[OPE-L:6249] Teaching micro

David Laibman (DLaibman@brooklyn.cuny.edu)
Fri, 06 Mar 98 12:43:00 EST

Dear OPE,
I haven't got a website like Michael W., and I teach micro only at the
introductory level. But I can offer a few quick thoughts on Jerry's
I think Marxists in economics depts. have a responsibility to teach
standard theory. Students in our sections will need the analytical
techniques, and should not be placed at a disadvantage in the electives by
having not learned the core models (you all know what this is: indifference
curves, revenue, product and cost curves, etc.) and quantitative methods. In
fact, to avoid the trap of charges of incompetence, etc., Marxists should be
especially sharp in presenting and teaching these materials.
Within that, there is plenty of room for immanent critique. For
example, I like to first present some standard "free market" results, and
then use indifference curves to show that, for example, with a realistic
change of assumption, rationing may well benefit the poor while hurting the
wealthy. I point to the ideological nature of the rising long-run average
cost curve, and the clear implications (destructive of perfect competition)
of this not happening. The concept of normal profit (or implicit fixed cost,
or opportunity cost) is a monumental fudge, and renders the entire theory of
long-period equilibrium price indeterminate. And so on.
Now *of course* this does not get to the heart of the matter. I also
teach (occasionally) a course in Marxist economic theory, and point students
who are interested in going farther in that direction. Those of us who do
not have the opportunity to teach Marx in other courses may want to introduce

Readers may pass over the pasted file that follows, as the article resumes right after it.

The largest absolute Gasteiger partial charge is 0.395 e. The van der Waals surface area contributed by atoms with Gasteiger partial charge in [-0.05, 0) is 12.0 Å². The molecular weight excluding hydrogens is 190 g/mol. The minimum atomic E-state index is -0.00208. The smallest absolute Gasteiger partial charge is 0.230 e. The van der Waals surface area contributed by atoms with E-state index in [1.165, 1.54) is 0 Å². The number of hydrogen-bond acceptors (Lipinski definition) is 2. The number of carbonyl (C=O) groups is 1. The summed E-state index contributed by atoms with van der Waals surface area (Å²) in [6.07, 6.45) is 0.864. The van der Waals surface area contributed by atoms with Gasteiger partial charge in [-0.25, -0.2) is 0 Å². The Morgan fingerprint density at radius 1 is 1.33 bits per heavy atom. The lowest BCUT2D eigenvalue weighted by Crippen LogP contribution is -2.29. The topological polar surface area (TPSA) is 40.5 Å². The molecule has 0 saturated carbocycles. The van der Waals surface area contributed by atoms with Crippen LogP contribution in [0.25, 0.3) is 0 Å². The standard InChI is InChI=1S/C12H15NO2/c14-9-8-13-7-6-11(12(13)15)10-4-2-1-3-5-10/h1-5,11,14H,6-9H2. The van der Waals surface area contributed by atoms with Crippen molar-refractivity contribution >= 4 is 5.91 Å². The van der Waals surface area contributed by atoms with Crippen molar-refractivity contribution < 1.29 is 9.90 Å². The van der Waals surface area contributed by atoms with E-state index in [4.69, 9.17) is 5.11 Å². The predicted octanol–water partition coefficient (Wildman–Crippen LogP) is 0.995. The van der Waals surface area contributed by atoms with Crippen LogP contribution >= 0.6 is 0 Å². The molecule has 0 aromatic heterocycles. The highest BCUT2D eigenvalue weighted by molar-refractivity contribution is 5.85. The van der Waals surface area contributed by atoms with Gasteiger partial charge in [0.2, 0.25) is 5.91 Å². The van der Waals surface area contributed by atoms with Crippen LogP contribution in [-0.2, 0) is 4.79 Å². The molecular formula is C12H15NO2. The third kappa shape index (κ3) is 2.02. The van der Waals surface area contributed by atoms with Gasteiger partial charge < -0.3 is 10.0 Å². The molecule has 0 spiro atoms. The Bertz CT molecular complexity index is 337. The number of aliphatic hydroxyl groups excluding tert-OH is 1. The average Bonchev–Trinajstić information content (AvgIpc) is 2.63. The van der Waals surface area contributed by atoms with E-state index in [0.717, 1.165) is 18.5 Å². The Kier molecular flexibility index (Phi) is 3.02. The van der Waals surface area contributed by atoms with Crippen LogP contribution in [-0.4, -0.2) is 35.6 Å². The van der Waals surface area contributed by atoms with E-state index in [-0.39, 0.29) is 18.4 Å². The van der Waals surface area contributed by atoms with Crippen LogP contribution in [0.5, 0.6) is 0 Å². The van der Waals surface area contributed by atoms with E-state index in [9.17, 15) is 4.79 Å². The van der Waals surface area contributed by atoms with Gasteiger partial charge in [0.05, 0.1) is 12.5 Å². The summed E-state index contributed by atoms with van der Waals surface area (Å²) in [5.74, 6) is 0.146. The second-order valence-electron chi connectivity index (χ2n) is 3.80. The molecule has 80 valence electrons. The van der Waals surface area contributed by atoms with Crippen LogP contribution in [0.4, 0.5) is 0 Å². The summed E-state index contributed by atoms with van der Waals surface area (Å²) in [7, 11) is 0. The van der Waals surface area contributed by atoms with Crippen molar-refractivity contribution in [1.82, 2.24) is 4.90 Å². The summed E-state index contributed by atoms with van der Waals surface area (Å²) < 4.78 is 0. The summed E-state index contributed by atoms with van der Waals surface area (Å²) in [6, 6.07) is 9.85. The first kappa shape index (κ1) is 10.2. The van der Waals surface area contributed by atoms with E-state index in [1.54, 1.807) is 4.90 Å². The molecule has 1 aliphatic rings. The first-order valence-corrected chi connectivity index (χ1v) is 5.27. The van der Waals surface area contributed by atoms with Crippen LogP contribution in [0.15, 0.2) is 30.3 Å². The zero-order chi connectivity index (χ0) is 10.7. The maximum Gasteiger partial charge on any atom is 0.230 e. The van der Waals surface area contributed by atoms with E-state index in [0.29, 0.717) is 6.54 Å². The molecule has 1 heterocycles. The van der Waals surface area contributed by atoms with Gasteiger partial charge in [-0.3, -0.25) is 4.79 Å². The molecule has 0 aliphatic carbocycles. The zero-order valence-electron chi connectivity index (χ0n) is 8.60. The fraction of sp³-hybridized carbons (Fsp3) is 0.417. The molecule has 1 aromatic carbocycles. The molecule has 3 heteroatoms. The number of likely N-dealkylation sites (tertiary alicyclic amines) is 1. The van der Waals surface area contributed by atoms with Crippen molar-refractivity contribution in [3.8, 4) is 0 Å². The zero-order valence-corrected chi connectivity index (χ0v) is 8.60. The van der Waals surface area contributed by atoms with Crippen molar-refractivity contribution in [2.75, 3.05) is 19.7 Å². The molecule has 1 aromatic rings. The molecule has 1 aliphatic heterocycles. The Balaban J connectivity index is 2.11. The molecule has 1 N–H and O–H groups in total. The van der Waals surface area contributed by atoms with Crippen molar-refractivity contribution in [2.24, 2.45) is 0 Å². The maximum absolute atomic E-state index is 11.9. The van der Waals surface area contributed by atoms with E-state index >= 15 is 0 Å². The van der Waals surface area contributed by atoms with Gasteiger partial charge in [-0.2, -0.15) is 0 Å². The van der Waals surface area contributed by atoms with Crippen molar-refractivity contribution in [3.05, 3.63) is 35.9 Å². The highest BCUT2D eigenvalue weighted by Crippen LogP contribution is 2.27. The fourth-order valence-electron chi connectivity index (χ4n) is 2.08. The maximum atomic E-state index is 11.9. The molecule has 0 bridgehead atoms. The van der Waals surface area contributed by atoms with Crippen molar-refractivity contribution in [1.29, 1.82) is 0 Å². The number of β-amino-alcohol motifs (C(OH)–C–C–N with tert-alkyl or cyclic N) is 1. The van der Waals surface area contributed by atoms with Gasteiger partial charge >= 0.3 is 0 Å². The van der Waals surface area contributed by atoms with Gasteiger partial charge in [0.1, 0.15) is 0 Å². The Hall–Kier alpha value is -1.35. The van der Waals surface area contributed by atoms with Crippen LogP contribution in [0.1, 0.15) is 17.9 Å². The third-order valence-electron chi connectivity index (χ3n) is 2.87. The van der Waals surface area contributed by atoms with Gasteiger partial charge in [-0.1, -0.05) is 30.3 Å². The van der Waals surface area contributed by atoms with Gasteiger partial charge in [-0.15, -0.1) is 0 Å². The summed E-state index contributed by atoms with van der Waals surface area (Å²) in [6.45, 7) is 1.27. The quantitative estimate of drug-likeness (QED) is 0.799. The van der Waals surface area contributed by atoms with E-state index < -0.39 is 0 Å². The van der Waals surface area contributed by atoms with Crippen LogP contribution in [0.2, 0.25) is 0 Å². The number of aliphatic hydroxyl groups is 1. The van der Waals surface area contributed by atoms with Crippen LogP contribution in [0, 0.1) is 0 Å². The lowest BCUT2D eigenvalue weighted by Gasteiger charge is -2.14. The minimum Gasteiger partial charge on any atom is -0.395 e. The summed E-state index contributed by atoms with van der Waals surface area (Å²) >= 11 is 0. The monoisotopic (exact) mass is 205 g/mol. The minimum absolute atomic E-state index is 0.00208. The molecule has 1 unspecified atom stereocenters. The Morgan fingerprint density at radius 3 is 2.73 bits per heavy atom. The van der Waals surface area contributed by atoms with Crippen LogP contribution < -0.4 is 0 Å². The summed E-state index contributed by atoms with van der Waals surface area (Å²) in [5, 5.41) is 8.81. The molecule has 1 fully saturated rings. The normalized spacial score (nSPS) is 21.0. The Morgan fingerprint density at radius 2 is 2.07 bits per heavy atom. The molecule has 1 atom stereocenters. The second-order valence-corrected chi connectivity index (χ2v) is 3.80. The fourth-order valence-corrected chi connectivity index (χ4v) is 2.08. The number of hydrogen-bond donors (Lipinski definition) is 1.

a "unit" on Marx in the micro (or macro) course. This is exasperating, of
course: Marxist theory is not a "unit"; it is an integral framework. But I
would advise against substituting our paradigm for the conventional one in
these courses, and not only for tactical reasons. Mainstream theory is
elaborated to address problems at some levels of reality; otherwise, it would
not be able to play its ideological and reproductive roles. I do not
for a minute assume that some sort of "division of labor" is possible, in
which neoclassical economics supplies the "right" answers to certain
questions while Marxist economics supplies the "right" answers to others, and
the two can be neatly grafted together. However, we do not have a well
worked out view of, for example, short-run price dynamics, within a Marxist
framework that is distinct from the conventional one. A temporary
integration subject to critical interrogation later -- something like the
academic counterpart of Wilfred Burchett's portrayal of the strategy of the
NLF in South Vietnam, "living integrated with the enemy" -- seems the best
way to go. And I think it is true to say that bourgeois economics *does*
work, within its inherently limited framework; if it didn't it wouldn't be
able to produce policy and ideology for the capitalist class at all (as noted

best to all,


David Laibman